Director Victorio Mario A. Dimagiba of the Bureau of Trade Regulation and Consumer Protection should look into the compliance of the Department of Trade and Industry’s (DTI) Administrative Order No. 10, which requires stores to have the same price for credit card and cash purchases.
Filipinos seem to conveniently forget rules and regulations, unless they are reminded with a warning that they would be penalized for their “memory lapse.”
Some stores have started imposing different prices for products, especially appliances and gadgets, by giving “cash discounts.”
I was reminded of the administrative order by my Citibank credit card bill. The reminder appears to be a project of the Credit Card Association of the Philippines, although I have not seen it in another credit card bill.
Last month, Philips had a sale on some of its products. I have been wanting to get its airfryer, so I took advantage of the sale. I first went to a popular appliance chain but was told I could get the discount only if I pay in cash.
I decided to look around first and finally got it at Robinsons Department Store for the same price, using a credit card and payable in six months at zero-percent interest.
It seems many people feel that San Juan Councilor Angelo Agcaoili’s initiative to have a city ordinance that will penalize motorists who ignore pedestrian lanes is long overdue.
Victoria San Agustin says, “Try crossing Doña Soledad in Better Living, Parañaque… It’s horrible!”
Lauris Gecain, a Filipino working in Japan, says, “I hope and pray that there will be a national law giving priority to pedestrians and penalizing motorists who will not give way.”
In Japan, pedestrians and bikers are treated with respect, and motorists have to pay hefty fines if they injure anyone who is on foot or riding a bicycle, she adds.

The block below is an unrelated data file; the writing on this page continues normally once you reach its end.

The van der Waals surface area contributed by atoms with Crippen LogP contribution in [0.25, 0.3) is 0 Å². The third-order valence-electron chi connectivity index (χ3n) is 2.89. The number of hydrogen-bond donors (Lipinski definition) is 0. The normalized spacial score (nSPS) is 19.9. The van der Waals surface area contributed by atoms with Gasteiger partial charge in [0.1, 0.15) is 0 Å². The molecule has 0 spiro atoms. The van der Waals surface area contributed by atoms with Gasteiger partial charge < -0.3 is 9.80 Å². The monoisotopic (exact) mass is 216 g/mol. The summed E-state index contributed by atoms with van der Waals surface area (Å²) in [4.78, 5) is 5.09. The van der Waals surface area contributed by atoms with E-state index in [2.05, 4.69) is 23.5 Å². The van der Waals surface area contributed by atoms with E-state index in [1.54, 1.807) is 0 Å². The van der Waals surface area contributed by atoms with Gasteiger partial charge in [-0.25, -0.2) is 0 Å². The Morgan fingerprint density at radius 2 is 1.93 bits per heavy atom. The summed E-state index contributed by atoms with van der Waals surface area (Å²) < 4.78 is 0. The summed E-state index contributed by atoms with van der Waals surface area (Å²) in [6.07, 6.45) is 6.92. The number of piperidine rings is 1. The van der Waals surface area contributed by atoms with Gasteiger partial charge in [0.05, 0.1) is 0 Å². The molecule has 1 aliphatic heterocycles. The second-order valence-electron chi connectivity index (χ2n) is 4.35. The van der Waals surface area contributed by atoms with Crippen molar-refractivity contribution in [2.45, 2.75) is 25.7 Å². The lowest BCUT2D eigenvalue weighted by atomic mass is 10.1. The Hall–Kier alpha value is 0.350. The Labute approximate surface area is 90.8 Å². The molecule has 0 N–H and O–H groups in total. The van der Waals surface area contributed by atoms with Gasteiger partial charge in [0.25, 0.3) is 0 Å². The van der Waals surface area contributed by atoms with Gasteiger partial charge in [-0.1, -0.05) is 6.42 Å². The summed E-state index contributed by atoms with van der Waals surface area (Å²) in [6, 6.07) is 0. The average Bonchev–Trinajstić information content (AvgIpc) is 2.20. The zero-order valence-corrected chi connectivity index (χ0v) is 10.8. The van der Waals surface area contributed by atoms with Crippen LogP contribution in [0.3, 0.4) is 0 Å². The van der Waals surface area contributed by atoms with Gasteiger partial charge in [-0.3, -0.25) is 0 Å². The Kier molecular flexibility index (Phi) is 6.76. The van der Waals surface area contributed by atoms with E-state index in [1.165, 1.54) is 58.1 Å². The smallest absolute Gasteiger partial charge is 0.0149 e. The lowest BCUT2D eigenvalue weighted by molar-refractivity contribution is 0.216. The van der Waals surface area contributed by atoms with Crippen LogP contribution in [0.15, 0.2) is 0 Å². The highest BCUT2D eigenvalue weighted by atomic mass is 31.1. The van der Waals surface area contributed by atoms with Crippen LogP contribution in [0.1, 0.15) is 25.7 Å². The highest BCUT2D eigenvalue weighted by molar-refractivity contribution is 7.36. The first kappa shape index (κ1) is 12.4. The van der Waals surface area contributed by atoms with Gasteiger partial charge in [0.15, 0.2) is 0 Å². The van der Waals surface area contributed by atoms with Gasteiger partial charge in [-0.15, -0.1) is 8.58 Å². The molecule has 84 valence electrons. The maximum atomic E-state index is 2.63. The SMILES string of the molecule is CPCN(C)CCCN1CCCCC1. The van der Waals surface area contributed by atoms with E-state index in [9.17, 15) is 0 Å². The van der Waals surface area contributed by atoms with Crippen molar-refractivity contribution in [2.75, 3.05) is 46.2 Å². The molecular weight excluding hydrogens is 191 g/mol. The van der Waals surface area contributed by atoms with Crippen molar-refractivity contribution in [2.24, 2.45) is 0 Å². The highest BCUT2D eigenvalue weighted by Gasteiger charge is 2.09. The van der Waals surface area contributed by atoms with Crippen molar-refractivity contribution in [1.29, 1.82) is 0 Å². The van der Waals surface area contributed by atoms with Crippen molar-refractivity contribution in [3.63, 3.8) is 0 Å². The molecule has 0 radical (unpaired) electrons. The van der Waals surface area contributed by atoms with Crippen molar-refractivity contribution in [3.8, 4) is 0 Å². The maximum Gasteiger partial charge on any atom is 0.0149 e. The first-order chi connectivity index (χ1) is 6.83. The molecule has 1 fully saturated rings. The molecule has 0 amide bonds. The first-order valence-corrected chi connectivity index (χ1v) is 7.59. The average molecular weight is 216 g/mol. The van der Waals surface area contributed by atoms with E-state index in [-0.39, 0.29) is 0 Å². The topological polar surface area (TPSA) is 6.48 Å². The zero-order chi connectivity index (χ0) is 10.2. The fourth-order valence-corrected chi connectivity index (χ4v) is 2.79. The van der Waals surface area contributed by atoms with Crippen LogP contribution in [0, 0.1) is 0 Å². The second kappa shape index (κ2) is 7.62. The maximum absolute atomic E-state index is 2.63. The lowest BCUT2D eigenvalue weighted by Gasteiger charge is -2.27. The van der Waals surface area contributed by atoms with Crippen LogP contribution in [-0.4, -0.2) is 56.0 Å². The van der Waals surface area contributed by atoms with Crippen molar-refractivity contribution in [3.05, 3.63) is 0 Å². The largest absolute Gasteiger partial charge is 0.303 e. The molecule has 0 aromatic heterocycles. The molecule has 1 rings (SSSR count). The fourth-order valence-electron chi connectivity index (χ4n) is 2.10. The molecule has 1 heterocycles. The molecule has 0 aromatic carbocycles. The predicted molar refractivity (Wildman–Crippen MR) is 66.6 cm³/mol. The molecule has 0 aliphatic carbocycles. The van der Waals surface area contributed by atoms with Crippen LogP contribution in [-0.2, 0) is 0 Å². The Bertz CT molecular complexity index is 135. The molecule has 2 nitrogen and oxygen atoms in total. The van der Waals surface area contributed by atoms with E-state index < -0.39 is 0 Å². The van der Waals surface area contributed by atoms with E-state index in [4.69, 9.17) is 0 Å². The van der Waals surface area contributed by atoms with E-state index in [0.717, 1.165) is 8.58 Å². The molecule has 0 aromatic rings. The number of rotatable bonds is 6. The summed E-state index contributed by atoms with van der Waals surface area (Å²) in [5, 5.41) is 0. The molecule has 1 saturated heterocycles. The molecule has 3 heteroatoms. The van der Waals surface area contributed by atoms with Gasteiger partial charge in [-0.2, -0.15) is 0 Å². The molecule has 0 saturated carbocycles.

Carmela V. Zabala says government officials should experience firsthand what it’s like to be a pedestrian in this country by walking on the streets, noting that people have to walk in the middle of the road because sidewalks have been turned into marketplaces.
She says she has submitted recommendations to Pasig City Mayor Robert Eusebio, furnishing Metropolitan Manila Development Authority Chairman Francis Tolentino, Interior Secretary Manuel “Mar” Roxas and Transportation Secretary Joseph Abaya copies on how to make streets safer for pedestrians, but did not get the courtesy of an acknowledgment, much less a reply.
Zabala says that to know more about their recommendations, people can visit http://iminlab.wordpress.com/2013/01/30/10-ideas-for-change-in-the-philippines-transport-system/.
I was in Davao City recently, and during the three days I was there, I did not see a single smoker on the street. I do not think all smokers in Davao have quit. I think they just decided to smoke in places where they can be assured of privacy to avoid the hassle—and the consequences—of smoking in public.
Even visitors do not seem to mind not getting their nicotine fix for long periods of time. You do not get to smell the lingering scent of tobacco anywhere you go.
I also learned that you do not have to ask a taxi driver for change. He will immediately give it to you down to the last centavo, if necessary.
Being in Davao—and Puerto Princesa City, too—always convinces me that what we need for real progress are local officials with the political will to implement laws.
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